Weight Gain in Menopause: Aging or Lifestyle?
By Guest Blogger Paula Jager, CSCS
One morning mid February I had an urge to try on my bathing suit–I don’t know why I just did. Most likely because it had been cold, spring was around the corner and I had been hiding out in my sweats enjoying mass quantities of comfort foods.
I didn’t gain much weight–the scale could not be right! If I had gained it had to be muscle. Well, I put on that swimsuit, grabbed a mirror and checked my rear. I almost threw up, that could not possibly be my body looking back at me. What in the world had happened?
Here I am a CSCS and owner of a fitness facility that eats “right” and exercises year round. I am passionate in my efforts as well as my nature. I practically get on a pulpit and shout it from afar. How in the world could I have gained 11 pounds? And 9 ½ of it was in my rear–that’s pure genetics there. Could it be my age, I am 51? Could it be because I am post menopausal? I had always had older friends tell me about the “inevitable weight gain around the middle” at that stage in life to which in my “youth” I always replied “it’s what you eat and whether or not you move your arse”. I was the heaviest I had ever been in my entire life at 126 lbs and 19% body fat and had a roll around the middle. Could I possibly have been wrong? Does the body change? Well of course it changes as we age but was it really out of my control? I decided to test my hypothesis and treat myself as if I were a client. . .
I first ask a client what they are trying to accomplish–what their goals are. For in order to evoke change one must have goals, they must be measurable and you must have a strategy or plan. My goal is to reach 115 lbs and approximately 12% body fat by May 22nd. My start date was March 15th of which the first 12 days were a raw milk fast to cleanse and detoxify the body.
I next ask a client to give me a food log; I must know what they are taking in before I can help them. So, for 3 solid weeks I logged everything I ate in www.fitday.com (an excellent free online diet journal) to see where I was. I changed not a thing as I wanted an honest assessment of what I had been consuming. Now mind you, I eat healthy, healthier than 95% of the people in this nation I would guesstimate. It is a priority in my life; for how I feel, for my health and energy levels and around this time of the year for how I look. It is my job and my life. I will give you keeping a food log is tedious, time consuming and not something I would do long term or for more than the duration of an occasional reality check. However, if I do not know what I am consuming and in what amounts I will not know what I need to change.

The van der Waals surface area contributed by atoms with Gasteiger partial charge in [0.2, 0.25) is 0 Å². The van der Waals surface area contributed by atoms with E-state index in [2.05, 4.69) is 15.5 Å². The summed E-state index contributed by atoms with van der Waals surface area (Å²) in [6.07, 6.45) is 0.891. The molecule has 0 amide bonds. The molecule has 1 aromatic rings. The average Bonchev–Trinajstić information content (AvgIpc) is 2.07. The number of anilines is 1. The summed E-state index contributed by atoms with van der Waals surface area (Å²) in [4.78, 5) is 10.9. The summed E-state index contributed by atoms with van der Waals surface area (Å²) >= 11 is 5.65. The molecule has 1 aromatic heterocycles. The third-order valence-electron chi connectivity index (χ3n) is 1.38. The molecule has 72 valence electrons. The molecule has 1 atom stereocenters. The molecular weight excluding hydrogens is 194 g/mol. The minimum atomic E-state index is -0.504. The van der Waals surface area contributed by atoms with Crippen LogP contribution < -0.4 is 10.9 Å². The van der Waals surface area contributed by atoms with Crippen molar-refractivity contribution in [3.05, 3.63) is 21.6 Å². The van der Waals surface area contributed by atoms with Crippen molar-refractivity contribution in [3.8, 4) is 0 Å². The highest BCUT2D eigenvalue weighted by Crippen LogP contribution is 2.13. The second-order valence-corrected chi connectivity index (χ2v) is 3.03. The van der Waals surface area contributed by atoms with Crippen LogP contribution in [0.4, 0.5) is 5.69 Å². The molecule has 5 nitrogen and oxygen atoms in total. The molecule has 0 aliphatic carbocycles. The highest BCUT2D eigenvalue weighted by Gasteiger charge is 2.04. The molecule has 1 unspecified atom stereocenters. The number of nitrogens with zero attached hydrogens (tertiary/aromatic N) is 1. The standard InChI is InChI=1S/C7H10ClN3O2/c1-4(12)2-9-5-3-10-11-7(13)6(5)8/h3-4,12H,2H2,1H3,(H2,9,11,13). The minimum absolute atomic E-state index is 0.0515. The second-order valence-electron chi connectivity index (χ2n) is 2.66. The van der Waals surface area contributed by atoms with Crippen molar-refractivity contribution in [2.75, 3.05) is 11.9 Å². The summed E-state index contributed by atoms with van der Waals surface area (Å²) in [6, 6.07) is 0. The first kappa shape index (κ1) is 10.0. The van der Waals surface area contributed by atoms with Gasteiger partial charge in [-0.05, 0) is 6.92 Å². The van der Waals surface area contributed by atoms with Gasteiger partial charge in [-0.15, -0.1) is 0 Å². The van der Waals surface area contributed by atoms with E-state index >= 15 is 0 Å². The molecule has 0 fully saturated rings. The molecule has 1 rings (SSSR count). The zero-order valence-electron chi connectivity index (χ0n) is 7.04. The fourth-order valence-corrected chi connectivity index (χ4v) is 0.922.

Here’s what I found. . .
The macronutrient ratios were near ideal: about 21% protein, 19% carbs and 60% fat on average. The foods were all from quality sources and home cooked. But my average daily caloric intake based on 2/19 — 3/10 was 2400 calories a day and my “indulgences” were averaging 2-3x a week coming from homemade ice cream, 70% organic cacao bars and grits. So maybe that’s why all that junk was in my trunk?
Based on the 3 week food log that I kept in Fit Day, eating as I had been all winter – I am surprised! Yet the answer is clear and I now know what to change. Most importantly, I have a plan. . .
Stay tuned for Part 2–where I am 5 weeks later and how I got there. . .
Paula Jager CSCS and Level 1 CrossFit and CF Nutrition Certified is the owner of CrossFit Jaguar.
Her exercise and nutrition programs yield life changing results
Since 2002, Sarah has been a Health and Nutrition Educator dedicated to helping families effectively incorporate the principles of ancestral diets within the modern household.
Sarah was awarded Activist of the Year at the International Wise Traditions Conference in 2010.
Sarah received a Bachelor of Arts (summa cum laude, Phi Beta Kappa) in Economics from Furman University and a Master’s degree in Government (Financial Management) from the University of Pennsylvania.
Mother to three healthy children, blogger, and best-selling author, her work has been covered by USA Today, The New York Times, National Review, ABC, NBC, and many others.